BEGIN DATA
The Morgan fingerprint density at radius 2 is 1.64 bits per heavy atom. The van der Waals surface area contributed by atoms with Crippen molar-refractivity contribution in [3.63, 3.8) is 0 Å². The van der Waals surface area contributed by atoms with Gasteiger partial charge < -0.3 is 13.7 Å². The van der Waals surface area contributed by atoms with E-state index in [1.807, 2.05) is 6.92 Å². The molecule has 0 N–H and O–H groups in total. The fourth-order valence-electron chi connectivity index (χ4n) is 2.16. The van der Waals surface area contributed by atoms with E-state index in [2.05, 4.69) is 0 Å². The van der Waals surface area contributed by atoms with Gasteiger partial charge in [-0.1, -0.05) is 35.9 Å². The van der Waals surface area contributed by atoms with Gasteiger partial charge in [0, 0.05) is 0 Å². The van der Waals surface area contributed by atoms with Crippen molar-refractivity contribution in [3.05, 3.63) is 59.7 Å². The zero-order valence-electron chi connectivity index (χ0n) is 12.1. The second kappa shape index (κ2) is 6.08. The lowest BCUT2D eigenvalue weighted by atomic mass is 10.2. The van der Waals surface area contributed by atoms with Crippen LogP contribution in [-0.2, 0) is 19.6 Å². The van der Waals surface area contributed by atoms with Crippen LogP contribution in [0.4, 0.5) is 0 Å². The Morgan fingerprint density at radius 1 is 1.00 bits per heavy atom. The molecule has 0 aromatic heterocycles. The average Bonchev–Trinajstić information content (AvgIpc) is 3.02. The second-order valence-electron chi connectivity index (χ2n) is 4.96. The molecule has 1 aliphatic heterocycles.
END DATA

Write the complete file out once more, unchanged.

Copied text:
The Morgan fingerprint density at radius 2 is 1.64 bits per heavy atom. The van der Waals surface area contributed by atoms with Crippen molar-refractivity contribution in [3.63, 3.8) is 0 Å². The van der Waals surface area contributed by atoms with Gasteiger partial charge < -0.3 is 13.7 Å². The van der Waals surface area contributed by atoms with E-state index in [1.807, 2.05) is 6.92 Å². The molecule has 0 N–H and O–H groups in total. The fourth-order valence-electron chi connectivity index (χ4n) is 2.16. The van der Waals surface area contributed by atoms with E-state index in [2.05, 4.69) is 0 Å². The van der Waals surface area contributed by atoms with Gasteiger partial charge in [-0.1, -0.05) is 35.9 Å². The van der Waals surface area contributed by atoms with Gasteiger partial charge in [0, 0.05) is 0 Å². The van der Waals surface area contributed by atoms with Crippen molar-refractivity contribution in [3.05, 3.63) is 59.7 Å². The zero-order valence-electron chi connectivity index (χ0n) is 12.1. The second kappa shape index (κ2) is 6.08. The lowest BCUT2D eigenvalue weighted by atomic mass is 10.2. The van der Waals surface area contributed by atoms with Crippen LogP contribution in [-0.2, 0) is 19.6 Å². The van der Waals surface area contributed by atoms with Crippen LogP contribution in [0.4, 0.5) is 0 Å². The Morgan fingerprint density at radius 1 is 1.00 bits per heavy atom. The molecule has 0 aromatic heterocycles. The average Bonchev–Trinajstić information content (AvgIpc) is 3.02. The second-order valence-electron chi connectivity index (χ2n) is 4.96. The molecule has 1 aliphatic heterocycles.